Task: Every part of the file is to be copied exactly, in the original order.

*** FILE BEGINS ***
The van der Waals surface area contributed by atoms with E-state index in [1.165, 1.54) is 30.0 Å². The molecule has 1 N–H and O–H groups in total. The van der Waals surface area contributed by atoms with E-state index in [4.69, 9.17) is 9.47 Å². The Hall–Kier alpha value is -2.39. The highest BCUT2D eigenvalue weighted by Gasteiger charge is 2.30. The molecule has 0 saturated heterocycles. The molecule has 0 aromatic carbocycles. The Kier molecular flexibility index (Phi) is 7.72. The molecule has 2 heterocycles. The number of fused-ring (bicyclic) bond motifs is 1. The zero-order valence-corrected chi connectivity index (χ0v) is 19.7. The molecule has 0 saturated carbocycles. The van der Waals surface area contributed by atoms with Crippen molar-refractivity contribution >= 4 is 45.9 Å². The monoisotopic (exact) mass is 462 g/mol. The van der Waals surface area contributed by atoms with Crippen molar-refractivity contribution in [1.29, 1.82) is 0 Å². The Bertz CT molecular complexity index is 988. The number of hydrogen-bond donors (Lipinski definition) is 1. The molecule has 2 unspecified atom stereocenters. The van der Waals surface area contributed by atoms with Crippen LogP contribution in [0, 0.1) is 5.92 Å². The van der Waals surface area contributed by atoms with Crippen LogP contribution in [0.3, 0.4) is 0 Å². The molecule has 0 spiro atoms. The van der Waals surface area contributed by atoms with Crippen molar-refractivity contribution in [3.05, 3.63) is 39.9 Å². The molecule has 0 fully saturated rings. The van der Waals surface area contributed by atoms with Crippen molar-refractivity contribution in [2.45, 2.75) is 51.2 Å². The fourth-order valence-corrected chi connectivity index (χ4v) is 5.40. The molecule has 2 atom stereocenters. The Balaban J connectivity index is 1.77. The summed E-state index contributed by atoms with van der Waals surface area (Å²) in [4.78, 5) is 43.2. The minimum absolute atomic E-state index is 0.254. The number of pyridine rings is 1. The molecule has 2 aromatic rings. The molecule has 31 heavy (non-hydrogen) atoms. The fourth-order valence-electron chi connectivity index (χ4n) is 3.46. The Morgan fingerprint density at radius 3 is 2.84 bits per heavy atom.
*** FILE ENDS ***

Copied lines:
The van der Waals surface area contributed by atoms with E-state index in [1.165, 1.54) is 30.0 Å². The molecule has 1 N–H and O–H groups in total. The van der Waals surface area contributed by atoms with E-state index in [4.69, 9.17) is 9.47 Å². The Hall–Kier alpha value is -2.39. The highest BCUT2D eigenvalue weighted by Gasteiger charge is 2.30. The molecule has 0 saturated heterocycles. The molecule has 0 aromatic carbocycles. The Kier molecular flexibility index (Phi) is 7.72. The molecule has 2 heterocycles. The number of fused-ring (bicyclic) bond motifs is 1. The zero-order valence-corrected chi connectivity index (χ0v) is 19.7. The molecule has 0 saturated carbocycles. The van der Waals surface area contributed by atoms with Crippen molar-refractivity contribution >= 4 is 45.9 Å². The monoisotopic (exact) mass is 462 g/mol. The van der Waals surface area contributed by atoms with Crippen molar-refractivity contribution in [1.29, 1.82) is 0 Å². The Bertz CT molecular complexity index is 988. The number of hydrogen-bond donors (Lipinski definition) is 1. The molecule has 2 unspecified atom stereocenters. The van der Waals surface area contributed by atoms with Crippen LogP contribution in [0, 0.1) is 5.92 Å². The van der Waals surface area contributed by atoms with Crippen LogP contribution in [0.3, 0.4) is 0 Å². The molecule has 0 spiro atoms. The van der Waals surface area contributed by atoms with Crippen molar-refractivity contribution in [3.05, 3.63) is 39.9 Å². The molecule has 0 fully saturated rings. The van der Waals surface area contributed by atoms with Crippen molar-refractivity contribution in [2.45, 2.75) is 51.2 Å². The fourth-order valence-corrected chi connectivity index (χ4v) is 5.40. The molecule has 2 atom stereocenters. The Balaban J connectivity index is 1.77. The summed E-state index contributed by atoms with van der Waals surface area (Å²) in [4.78, 5) is 43.2. The minimum absolute atomic E-state index is 0.254. The number of pyridine rings is 1. The molecule has 2 aromatic rings. The molecule has 31 heavy (non-hydrogen) atoms. The fourth-order valence-electron chi connectivity index (χ4n) is 3.46. The Morgan fingerprint density at radius 3 is 2.84 bits per heavy atom.